Don't get me wrong. There are plenty of Disney clichés here. And a few of those clichés contribute flaws. The final wedding scene is by far the most clichéd scene in the film, complete with a cute animal audience and over-the-top water effects.

The Broadway style also feels like a cliché long overused. But at least here, John Musker and Ron Clements do it right. Rather than just throwing a few songs into the film, the music takes up at least 1/3 of the film's length, making it seem like a complete musical. One of my complaints with movies like Aladdin and The Lion King is that there wasn't enough music in the movies to make the musical aspect complete. With The Princess and the Frog, the other 2/3 of the film don't seem out of place with the rest of the music.

Randy Newman's jazz inspired score is a new achievement in his animation repertoire. I have to admit, I have never been a huge fan of Randy Newman's scores. I find them too happy-go-lucky sounding. I like it when music can change its tone and ambience according to the scenes. In Princess and the Frog, Newman's score seems a little more experimental, and he incorporates jazz and swing music into the mix, and he does a nice job balancing it with some Gershwin inspired orchestrations.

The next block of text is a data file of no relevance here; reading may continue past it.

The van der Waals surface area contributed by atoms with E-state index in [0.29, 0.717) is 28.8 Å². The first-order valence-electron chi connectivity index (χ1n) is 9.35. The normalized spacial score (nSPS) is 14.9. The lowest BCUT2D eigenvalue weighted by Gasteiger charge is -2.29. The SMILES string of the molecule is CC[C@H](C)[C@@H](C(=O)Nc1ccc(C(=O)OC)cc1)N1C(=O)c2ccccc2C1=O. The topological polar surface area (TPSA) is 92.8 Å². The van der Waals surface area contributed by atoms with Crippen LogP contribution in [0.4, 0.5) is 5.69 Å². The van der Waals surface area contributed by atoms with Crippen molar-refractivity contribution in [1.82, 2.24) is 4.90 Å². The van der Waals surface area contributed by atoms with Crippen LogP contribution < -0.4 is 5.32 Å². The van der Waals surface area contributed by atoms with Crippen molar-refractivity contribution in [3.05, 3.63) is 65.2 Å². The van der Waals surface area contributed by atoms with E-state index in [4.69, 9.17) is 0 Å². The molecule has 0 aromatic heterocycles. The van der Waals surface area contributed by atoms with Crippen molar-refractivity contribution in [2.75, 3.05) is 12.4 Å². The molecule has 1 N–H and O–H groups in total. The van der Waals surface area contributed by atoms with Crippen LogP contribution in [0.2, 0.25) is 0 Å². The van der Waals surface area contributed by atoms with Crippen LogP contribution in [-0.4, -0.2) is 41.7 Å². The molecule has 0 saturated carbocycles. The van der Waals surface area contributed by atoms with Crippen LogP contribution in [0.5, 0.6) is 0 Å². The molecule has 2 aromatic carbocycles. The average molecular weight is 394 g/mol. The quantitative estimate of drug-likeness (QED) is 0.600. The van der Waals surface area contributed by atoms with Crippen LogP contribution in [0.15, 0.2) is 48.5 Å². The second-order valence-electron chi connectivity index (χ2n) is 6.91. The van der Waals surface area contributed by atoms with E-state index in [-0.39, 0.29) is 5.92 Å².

The Princess and the Frog works very well on its own. Compared to other Disney movies, its definitaly one of the best, but it still feels like another Disney movie. There's nothing about it that makes it significant compared to other movies. But on its own feet, it works tremendously well. Disney's animated films still have much to improve upon, and they have just started again here.

We are approaching the next decade of the 21st century. And that really shouldn't mean anything. Its just another year.

Happy Holidays anyway!